The US Navy is to set up a multinational task force to tackle arms smuggling in the waters around Yemen.
It is the latest US military response to Houthi attacks on Gulf nations.
The task force will ensure the navy has a presence to deter smugglers in the Red Sea, Bab Al Mandeb and Gulf of Aden, said Fifth Fleet Commander Vice Admiral Brad Cooper.
“These are strategically important waters that warrant our attention,” Vice Admiral Cooper said during a call with reporters. He added that the trafficking of people and drugs would also be a target.
The waters around Yemen are a key passageway for global trade, including oil supplies. Vessels have been attacked by the Houthis, as well as other forces.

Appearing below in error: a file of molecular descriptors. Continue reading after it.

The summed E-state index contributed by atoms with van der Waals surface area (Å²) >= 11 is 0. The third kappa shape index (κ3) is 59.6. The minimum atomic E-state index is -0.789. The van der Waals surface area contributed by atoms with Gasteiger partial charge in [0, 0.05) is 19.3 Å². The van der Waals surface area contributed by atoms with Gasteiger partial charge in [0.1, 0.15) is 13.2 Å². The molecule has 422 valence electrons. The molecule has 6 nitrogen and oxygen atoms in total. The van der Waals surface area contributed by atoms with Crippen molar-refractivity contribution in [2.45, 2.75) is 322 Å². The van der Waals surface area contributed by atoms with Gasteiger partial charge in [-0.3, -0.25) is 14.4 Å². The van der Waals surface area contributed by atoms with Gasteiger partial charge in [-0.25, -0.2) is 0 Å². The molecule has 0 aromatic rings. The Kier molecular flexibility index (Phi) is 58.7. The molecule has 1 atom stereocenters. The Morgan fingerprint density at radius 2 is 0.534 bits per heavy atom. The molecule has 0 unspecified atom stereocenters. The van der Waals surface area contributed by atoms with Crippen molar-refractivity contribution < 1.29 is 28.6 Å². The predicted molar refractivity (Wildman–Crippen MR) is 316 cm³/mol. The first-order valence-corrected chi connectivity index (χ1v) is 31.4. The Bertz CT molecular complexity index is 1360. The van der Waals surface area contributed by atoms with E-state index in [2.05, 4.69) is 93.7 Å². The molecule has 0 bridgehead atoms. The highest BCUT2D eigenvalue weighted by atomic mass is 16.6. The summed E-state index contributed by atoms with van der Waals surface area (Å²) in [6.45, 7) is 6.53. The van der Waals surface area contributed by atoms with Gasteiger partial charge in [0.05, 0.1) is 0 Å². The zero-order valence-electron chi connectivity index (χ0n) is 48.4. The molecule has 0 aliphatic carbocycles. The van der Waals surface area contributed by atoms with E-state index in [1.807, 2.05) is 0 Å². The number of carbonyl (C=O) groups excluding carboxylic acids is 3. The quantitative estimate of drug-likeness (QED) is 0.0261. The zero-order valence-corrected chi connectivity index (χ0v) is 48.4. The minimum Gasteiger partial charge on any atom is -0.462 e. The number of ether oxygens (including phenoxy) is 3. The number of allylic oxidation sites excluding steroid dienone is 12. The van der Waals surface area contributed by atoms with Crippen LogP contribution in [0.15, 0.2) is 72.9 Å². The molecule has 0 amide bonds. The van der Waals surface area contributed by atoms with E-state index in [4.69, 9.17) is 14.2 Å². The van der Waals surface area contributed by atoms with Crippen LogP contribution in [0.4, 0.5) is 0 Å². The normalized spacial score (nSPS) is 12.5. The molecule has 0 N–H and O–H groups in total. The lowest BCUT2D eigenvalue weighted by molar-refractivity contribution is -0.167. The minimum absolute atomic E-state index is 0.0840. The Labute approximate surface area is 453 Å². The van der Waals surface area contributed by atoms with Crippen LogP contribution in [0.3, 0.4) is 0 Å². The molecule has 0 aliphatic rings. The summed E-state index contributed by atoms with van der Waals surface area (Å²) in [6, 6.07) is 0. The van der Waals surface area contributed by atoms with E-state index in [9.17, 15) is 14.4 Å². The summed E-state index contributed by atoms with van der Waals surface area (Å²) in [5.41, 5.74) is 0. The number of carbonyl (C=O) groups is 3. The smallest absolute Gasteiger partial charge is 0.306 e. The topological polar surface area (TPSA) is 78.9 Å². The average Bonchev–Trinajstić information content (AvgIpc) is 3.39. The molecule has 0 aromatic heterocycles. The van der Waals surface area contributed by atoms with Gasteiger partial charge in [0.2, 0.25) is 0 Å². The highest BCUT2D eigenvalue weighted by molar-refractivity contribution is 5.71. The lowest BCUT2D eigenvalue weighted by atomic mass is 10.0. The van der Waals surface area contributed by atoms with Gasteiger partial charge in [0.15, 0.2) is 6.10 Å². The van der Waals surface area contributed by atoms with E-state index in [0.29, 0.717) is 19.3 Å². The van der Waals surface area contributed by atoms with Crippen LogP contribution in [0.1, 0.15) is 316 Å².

More than a decade ago, increased naval patrols helped to curb pirate attacks on commercial vessels navigating nearby waters.
Vice Admiral Cooper said the task force would affect the Houthis' ability to obtain the weaponry needed for attacks, such as recent air raids from Yemen on US partners Saudi Arabia and the UAE.
“We'll be able to do it more vibrantly and more directly than we do today,” he said.
A US official told Reuters the waters between Somalia, Djibouti and Yemen were well-known “smuggling paths” for weapons destined for the Houthis.
“The new international task force will certainly go after this issue,” the official said, speaking on condition of anonymity.
Iran has long been accused of smuggling weapons to the Houthis, a charge it denies.
The new naval task force would consist of between two and eight vessels and is part of the 34-nation Combined Maritime Forces, which Vice Admiral Cooper also commands, that has three other task forces in nearby waters to tackle smuggling and piracy.
The launch of the task force comes amid a two-month truce in the nearly seven-year Yemen war, which has killed tens of thousands of people and displaced millions.